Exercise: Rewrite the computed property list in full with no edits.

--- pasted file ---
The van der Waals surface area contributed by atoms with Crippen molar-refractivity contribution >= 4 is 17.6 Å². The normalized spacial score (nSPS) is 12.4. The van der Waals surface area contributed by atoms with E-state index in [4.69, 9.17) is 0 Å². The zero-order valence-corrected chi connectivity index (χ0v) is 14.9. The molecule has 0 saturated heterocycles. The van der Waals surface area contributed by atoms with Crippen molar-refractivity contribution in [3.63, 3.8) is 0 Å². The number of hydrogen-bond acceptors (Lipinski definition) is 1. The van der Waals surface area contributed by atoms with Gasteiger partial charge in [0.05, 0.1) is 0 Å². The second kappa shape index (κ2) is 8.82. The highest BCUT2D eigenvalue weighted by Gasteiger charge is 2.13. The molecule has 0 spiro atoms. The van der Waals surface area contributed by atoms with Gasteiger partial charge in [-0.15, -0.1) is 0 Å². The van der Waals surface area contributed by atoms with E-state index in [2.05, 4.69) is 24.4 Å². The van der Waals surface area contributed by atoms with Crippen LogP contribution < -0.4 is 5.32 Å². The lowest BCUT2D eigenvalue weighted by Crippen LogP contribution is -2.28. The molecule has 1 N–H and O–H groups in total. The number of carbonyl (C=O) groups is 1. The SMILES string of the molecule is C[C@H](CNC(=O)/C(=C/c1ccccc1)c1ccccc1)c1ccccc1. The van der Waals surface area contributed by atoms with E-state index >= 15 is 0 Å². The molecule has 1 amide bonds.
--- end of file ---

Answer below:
The van der Waals surface area contributed by atoms with Crippen molar-refractivity contribution >= 4 is 17.6 Å². The normalized spacial score (nSPS) is 12.4. The van der Waals surface area contributed by atoms with E-state index in [4.69, 9.17) is 0 Å². The zero-order valence-corrected chi connectivity index (χ0v) is 14.9. The molecule has 0 saturated heterocycles. The van der Waals surface area contributed by atoms with Crippen molar-refractivity contribution in [3.63, 3.8) is 0 Å². The number of hydrogen-bond acceptors (Lipinski definition) is 1. The van der Waals surface area contributed by atoms with Gasteiger partial charge in [0.05, 0.1) is 0 Å². The second kappa shape index (κ2) is 8.82. The highest BCUT2D eigenvalue weighted by Gasteiger charge is 2.13. The molecule has 0 spiro atoms. The van der Waals surface area contributed by atoms with Gasteiger partial charge in [-0.15, -0.1) is 0 Å². The van der Waals surface area contributed by atoms with E-state index in [2.05, 4.69) is 24.4 Å². The van der Waals surface area contributed by atoms with Crippen LogP contribution < -0.4 is 5.32 Å². The lowest BCUT2D eigenvalue weighted by Crippen LogP contribution is -2.28. The molecule has 1 N–H and O–H groups in total. The number of carbonyl (C=O) groups is 1. The SMILES string of the molecule is C[C@H](CNC(=O)/C(=C/c1ccccc1)c1ccccc1)c1ccccc1. The van der Waals surface area contributed by atoms with E-state index >= 15 is 0 Å². The molecule has 1 amide bonds.